I realized that I have done a poor job writing about the work I have been doing as a Peace Corps Volunteer in Swaziland. So now, let’s return to Pre-Service Training (PST), which is where PCVs learn language, culture, and about their future job.
Swaziland’s Group 14 (G14) arrived in Swaziland after a long flight from JFK to Johannesburg followed by a bus ride to Swaziland, ending finally at the training center that would regularly be our home and classroom space.
We were greeted by our language teachers traditionally dressed and singing plus staff and members of G13. One G13 wowed us by knowing all our names. We were in shock and exhaustion and hunger as we stumbled off the bus and collected our baggage. Everyone who had said they would show up in Philadelphia made it to Swaziland, though two Trainees went home during PST.
Our PST was broken into seven sections over 10 weeks, including welcome; homestay survival, language, safety and security, and health; cross culture and technical training; site visits and PCV shadowing; technical training; wrap up; and move out.
The first week included introductions to staff and expectations plus introductory language skills. We received shots, learned how to prepare water safely with our filter, and how to use our stoves. And then one member of our training host family came for lunch with us and we headed home with them. This was an extremely awkward meal, where I could speak no siSwati and my babe could speak no English. I could not understand the name he gave me and my new last name had a click that I had not yet mastered. I was shy and so was he. Fortunately, as time moved on, I came to love them dearly and enjoyed my stay there albeit the many difficulties I had.
Over the following weeks we would have sessions on HIV, permagardening, Swaziland’s Ministry of Education and the Ministry of Health, safety issues such as dealing with unwanted attention and travel, tools we would use during Integration (the first three months at our permanent sites) and the rest of our service, traditional events and rites of passage, the history of Swaziland, and Volunteer health topics like diarrhea and mental health.
We also had bigger events, such as receiving our cell phone numbers and celebrating the Fourth of July at the country director’s home (week three and already being planned by G14’s top cooks including yours truly); a weekend away from training that we spent visiting a wildlife reserve, historical sites, and a garden (end of week four); a site announcement ceremony (ours was Dr. Seuss themed at the end of week five); and visiting our sites and a nearby PCV during week six.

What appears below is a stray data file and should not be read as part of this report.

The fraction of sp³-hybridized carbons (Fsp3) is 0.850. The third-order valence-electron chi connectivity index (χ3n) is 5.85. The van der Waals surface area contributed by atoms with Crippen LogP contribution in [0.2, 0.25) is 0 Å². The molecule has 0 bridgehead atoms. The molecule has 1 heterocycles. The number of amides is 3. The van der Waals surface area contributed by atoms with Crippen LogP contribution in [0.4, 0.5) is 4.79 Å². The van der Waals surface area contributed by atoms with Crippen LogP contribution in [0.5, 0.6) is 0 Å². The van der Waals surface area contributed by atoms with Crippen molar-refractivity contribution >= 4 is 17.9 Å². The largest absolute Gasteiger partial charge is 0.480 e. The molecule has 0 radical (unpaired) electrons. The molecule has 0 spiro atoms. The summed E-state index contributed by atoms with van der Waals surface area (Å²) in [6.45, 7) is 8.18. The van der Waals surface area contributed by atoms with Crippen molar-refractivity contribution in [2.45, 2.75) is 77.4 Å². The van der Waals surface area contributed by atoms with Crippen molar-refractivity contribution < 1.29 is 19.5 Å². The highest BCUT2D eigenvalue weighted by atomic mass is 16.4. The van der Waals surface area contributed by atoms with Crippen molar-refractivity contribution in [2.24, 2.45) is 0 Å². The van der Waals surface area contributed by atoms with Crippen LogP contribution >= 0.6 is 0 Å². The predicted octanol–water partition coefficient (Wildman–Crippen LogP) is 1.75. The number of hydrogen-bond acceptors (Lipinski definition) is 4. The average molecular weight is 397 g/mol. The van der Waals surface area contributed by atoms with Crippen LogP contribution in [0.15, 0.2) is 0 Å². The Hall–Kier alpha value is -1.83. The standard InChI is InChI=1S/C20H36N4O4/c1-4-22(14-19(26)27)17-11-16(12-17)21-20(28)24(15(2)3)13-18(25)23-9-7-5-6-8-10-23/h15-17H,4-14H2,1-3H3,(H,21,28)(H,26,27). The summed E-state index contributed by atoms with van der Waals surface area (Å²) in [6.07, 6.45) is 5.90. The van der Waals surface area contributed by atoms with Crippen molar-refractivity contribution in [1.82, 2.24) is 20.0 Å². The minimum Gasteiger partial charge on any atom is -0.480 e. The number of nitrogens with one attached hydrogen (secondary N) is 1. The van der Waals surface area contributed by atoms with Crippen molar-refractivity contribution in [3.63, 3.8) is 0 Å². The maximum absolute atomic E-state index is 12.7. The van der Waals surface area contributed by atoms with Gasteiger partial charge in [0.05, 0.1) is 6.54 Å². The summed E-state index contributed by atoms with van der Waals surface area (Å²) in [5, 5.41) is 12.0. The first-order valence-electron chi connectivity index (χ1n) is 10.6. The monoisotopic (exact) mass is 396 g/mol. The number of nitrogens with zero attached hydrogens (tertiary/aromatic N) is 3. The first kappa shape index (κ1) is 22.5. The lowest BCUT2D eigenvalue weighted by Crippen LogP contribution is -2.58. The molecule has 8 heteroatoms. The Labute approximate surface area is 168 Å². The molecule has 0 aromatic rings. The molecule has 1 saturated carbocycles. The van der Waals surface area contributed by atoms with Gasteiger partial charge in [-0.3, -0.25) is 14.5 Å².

Of course, there were also daily language lessons and near weekly shopping trips to buy supplies and food for our training homes. You can decide with your family if you will eat dinner with them or cook your own food. Sometimes host families provide breakfast, but you should be prepared to cook your own breakfast and bring a lunch to classes. I wanted to cook my own dinner, but my host make did not believe I ate unless I ate her food, so I had to give up that battle. Cooking American food with my family was the only acceptable alternative, and those moments ended up as some of my happiest. (Stove top pizzas are the way to go!) We also had frequent jean Saturdays that could be instituted by the new training manager.
We were also tested on our language skills at the end of week four and the end of week nine. Both of those testing sessions also included about six other tests and interviews to determine our skill acquisitions and if we were following the Core Expectations of Peace Corps Volunteers.
Week nine ends with Host Family Appreciation Day, where each Trainee is able to bring three family members to lunch, which was followed by moving out and returning to the dorms at the training center. During week 10 we swore in and became official Peace Corps Volunteers. G13 was quick to point out that we were jilted at our ceremony because of an international event happening in Swaziland. We hope all will be rectified for G15 and that we will get to recelebrate in style at the next ceremony. Week 10 ended with moving in to our permanent sites and beginning our lives with our new families.
We had a small reunion the following day because it was a national holiday (the main day of umhlanga, the reed dance), and after that, we were on our own.
Looking back, I harbor no sore feelings about PST. The days were long. Some were boring. There was nearly no time to yourself. And when I got home after a long, bumpy bus ride, I had to decide if I was going to hide in my room or play with my sisi’s baby. They baby always won. There’s time to learn siSwati later, after swearing in, and playing with children was a much better way to destress than being alone.